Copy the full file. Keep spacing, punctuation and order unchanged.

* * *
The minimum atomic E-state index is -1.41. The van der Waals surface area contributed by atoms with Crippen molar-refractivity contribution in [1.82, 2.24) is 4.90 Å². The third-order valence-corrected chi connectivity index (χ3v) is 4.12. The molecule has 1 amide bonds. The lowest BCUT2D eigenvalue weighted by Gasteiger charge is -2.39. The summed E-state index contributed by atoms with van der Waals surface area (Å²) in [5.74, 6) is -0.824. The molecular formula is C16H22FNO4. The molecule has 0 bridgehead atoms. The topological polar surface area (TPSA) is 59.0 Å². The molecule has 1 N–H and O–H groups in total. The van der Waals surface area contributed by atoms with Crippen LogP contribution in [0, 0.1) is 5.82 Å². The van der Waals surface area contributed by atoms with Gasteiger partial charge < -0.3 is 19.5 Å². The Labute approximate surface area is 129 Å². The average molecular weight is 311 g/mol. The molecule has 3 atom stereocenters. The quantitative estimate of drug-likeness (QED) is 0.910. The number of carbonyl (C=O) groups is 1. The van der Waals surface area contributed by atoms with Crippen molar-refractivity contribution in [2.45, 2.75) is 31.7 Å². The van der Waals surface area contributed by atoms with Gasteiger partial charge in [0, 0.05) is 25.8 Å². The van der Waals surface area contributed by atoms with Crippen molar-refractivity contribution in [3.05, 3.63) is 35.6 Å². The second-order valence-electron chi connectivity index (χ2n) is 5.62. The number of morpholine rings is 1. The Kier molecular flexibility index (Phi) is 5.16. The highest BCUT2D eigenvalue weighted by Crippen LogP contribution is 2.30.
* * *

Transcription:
The minimum atomic E-state index is -1.41. The van der Waals surface area contributed by atoms with Crippen molar-refractivity contribution in [1.82, 2.24) is 4.90 Å². The third-order valence-corrected chi connectivity index (χ3v) is 4.12. The molecule has 1 amide bonds. The lowest BCUT2D eigenvalue weighted by Gasteiger charge is -2.39. The summed E-state index contributed by atoms with van der Waals surface area (Å²) in [5.74, 6) is -0.824. The molecular formula is C16H22FNO4. The molecule has 0 bridgehead atoms. The topological polar surface area (TPSA) is 59.0 Å². The molecule has 1 N–H and O–H groups in total. The van der Waals surface area contributed by atoms with Crippen LogP contribution in [0, 0.1) is 5.82 Å². The van der Waals surface area contributed by atoms with Gasteiger partial charge < -0.3 is 19.5 Å². The Labute approximate surface area is 129 Å². The average molecular weight is 311 g/mol. The molecule has 3 atom stereocenters. The quantitative estimate of drug-likeness (QED) is 0.910. The number of carbonyl (C=O) groups is 1. The van der Waals surface area contributed by atoms with Crippen molar-refractivity contribution in [2.45, 2.75) is 31.7 Å². The van der Waals surface area contributed by atoms with Gasteiger partial charge in [0, 0.05) is 25.8 Å². The van der Waals surface area contributed by atoms with Crippen molar-refractivity contribution in [3.05, 3.63) is 35.6 Å². The second-order valence-electron chi connectivity index (χ2n) is 5.62. The number of morpholine rings is 1. The Kier molecular flexibility index (Phi) is 5.16. The highest BCUT2D eigenvalue weighted by Crippen LogP contribution is 2.30.